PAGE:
Making It Easier to Do Business in America Entrepreneurs who want to do business with the government are often all too familiar with competing bureaucracies, overlapping agencies and other red tape. On January 13, President Obama announced a plan to streamline business in America by merging six departments: the U.S. Department of Commerce’s core business and trade functions, the Small Business Administration, the Office of the U.S. Trade Representative, the Export-Import Bank, the Overseas Private Investment Corporation, and the U.S. Trade and Development Agency. The President is asking Congress for the authority to consolidate those six agencies into a single department devoted to promoting American business. Visit here for more information on the proposal.
Appropriations Bill President Obama signed an omnibus appropriations bill (H.R. 2055) on December 23 funding the Department of Education. The bill appropriated $68.1 billion in discretionary spending, a decrease of $233 million from FY11. The bill includes: $549 million for a new round of Race to the Top; $149 million for the Investing in Innovation Fund; $14.5 billion for Title I grants ($74 million increase); $2.47 billion for state programs to improve teacher and educational leader quality; $11.6 billion for state special education grants ($112 million increase); $22.8 billion for Pell Grants for low- and middle-income college undergraduates; $160 million for the Striving Readers literary program; $60 million for the Promise Neighborhood initiative, which is double its FY 2011 funding level; and $534 million for the School Improvement Grant program. More details on the budget bill can be found here.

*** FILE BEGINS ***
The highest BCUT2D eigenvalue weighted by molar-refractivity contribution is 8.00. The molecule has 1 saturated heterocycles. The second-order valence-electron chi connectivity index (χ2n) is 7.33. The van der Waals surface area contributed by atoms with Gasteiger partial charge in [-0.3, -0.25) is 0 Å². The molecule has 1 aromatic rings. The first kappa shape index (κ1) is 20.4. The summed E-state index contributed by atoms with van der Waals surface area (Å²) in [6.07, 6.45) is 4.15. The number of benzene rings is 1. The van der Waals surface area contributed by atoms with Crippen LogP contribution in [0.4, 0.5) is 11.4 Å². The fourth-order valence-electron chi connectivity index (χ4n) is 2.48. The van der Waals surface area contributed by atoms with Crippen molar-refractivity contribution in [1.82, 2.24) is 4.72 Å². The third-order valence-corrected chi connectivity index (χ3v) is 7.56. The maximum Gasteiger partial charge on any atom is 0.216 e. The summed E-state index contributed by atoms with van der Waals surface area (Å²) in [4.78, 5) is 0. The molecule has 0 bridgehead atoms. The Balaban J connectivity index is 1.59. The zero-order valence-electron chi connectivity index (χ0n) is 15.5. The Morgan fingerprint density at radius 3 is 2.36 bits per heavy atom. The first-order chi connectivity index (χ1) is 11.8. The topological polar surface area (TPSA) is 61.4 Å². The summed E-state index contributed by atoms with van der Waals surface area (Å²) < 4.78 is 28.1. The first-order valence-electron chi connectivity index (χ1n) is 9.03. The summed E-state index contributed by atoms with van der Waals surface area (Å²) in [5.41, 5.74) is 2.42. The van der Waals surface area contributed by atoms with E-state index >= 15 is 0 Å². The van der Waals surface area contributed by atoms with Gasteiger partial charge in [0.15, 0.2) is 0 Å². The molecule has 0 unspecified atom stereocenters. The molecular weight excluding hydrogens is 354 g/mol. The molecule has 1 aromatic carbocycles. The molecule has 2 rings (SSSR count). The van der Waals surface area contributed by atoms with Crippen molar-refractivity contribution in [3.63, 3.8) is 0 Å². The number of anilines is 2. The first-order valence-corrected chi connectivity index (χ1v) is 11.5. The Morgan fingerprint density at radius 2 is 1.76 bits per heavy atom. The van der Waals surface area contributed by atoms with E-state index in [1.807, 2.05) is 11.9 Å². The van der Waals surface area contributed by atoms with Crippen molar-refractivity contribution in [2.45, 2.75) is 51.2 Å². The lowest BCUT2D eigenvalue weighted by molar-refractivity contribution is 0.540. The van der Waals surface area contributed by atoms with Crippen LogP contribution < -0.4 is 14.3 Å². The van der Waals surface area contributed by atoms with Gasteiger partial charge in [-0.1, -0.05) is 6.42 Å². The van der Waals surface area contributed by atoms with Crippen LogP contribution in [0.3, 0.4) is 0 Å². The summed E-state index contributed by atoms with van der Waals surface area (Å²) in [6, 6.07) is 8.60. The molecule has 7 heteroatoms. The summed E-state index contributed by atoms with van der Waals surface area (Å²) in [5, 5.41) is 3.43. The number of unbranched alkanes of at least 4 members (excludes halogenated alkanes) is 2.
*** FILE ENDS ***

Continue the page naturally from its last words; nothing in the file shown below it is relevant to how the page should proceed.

Race to the Top The Department announced on December 23 that Arizona, Colorado, Illinois, Kentucky, Louisiana, New Jersey, and Pennsylvania will each receive a proportional share of $200 million in Race to the Top phase three funding. These seven states were eligible for new grant awards as high-scoring finalists in the 2010 Race to the Top competition, and the third round of competition focused on supporting efforts to leverage comprehensive statewide reform while also improving science, technology, engineering, and mathematics (STEM) education. Fourteen other states (California, Delaware, Florida, Georgia, Hawaii, Maryland, Massachusetts, Minnesota, New York, North Carolina, Ohio, Rhode Island, Tennessee and Washington) and the District of Columbia have been awarded grants through the Race to the Top and Race to the Top-Early Learning Challenge Fund, representing awards to states serving 65% of the country’s children and 59% of the low-income students. Visit here for more information.